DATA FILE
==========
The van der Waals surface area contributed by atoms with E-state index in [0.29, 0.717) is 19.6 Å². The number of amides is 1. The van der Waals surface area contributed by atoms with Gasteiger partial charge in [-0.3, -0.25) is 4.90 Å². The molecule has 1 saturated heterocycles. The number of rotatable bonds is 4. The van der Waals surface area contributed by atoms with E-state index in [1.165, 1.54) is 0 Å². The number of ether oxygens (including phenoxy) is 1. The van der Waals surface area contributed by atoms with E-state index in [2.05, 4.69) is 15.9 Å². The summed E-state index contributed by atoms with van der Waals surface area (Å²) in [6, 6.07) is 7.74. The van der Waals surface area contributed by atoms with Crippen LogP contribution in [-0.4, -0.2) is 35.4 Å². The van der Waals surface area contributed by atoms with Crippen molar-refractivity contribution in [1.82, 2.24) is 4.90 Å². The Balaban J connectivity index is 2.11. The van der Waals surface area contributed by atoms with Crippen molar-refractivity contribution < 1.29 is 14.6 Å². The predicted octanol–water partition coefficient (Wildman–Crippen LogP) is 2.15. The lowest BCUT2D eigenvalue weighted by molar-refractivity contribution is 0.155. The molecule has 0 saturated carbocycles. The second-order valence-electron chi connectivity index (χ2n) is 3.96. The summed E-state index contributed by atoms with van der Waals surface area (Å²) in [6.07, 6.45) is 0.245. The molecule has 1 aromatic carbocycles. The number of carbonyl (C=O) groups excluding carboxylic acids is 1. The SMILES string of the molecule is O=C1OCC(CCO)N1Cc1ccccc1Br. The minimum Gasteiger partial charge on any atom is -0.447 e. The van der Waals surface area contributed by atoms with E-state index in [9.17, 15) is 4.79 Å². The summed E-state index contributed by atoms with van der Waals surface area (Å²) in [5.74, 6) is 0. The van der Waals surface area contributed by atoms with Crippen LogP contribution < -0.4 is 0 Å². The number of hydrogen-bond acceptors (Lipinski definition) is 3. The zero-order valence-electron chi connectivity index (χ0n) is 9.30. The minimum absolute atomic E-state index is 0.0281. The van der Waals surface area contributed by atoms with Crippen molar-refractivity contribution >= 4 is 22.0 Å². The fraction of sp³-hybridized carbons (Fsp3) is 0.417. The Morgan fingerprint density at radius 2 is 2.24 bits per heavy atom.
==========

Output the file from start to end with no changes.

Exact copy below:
The van der Waals surface area contributed by atoms with E-state index in [0.29, 0.717) is 19.6 Å². The number of amides is 1. The van der Waals surface area contributed by atoms with Gasteiger partial charge in [-0.3, -0.25) is 4.90 Å². The molecule has 1 saturated heterocycles. The number of rotatable bonds is 4. The van der Waals surface area contributed by atoms with E-state index in [1.165, 1.54) is 0 Å². The number of ether oxygens (including phenoxy) is 1. The van der Waals surface area contributed by atoms with E-state index in [2.05, 4.69) is 15.9 Å². The summed E-state index contributed by atoms with van der Waals surface area (Å²) in [6, 6.07) is 7.74. The van der Waals surface area contributed by atoms with Crippen LogP contribution in [-0.4, -0.2) is 35.4 Å². The van der Waals surface area contributed by atoms with Crippen molar-refractivity contribution in [1.82, 2.24) is 4.90 Å². The Balaban J connectivity index is 2.11. The van der Waals surface area contributed by atoms with Crippen molar-refractivity contribution < 1.29 is 14.6 Å². The predicted octanol–water partition coefficient (Wildman–Crippen LogP) is 2.15. The lowest BCUT2D eigenvalue weighted by molar-refractivity contribution is 0.155. The molecule has 0 saturated carbocycles. The second-order valence-electron chi connectivity index (χ2n) is 3.96. The summed E-state index contributed by atoms with van der Waals surface area (Å²) in [6.07, 6.45) is 0.245. The molecule has 1 aromatic carbocycles. The number of carbonyl (C=O) groups excluding carboxylic acids is 1. The SMILES string of the molecule is O=C1OCC(CCO)N1Cc1ccccc1Br. The minimum Gasteiger partial charge on any atom is -0.447 e. The van der Waals surface area contributed by atoms with E-state index in [9.17, 15) is 4.79 Å². The summed E-state index contributed by atoms with van der Waals surface area (Å²) in [5.74, 6) is 0. The van der Waals surface area contributed by atoms with Crippen LogP contribution < -0.4 is 0 Å². The number of hydrogen-bond acceptors (Lipinski definition) is 3. The zero-order valence-electron chi connectivity index (χ0n) is 9.30. The minimum absolute atomic E-state index is 0.0281. The van der Waals surface area contributed by atoms with Crippen molar-refractivity contribution >= 4 is 22.0 Å². The fraction of sp³-hybridized carbons (Fsp3) is 0.417. The Morgan fingerprint density at radius 2 is 2.24 bits per heavy atom.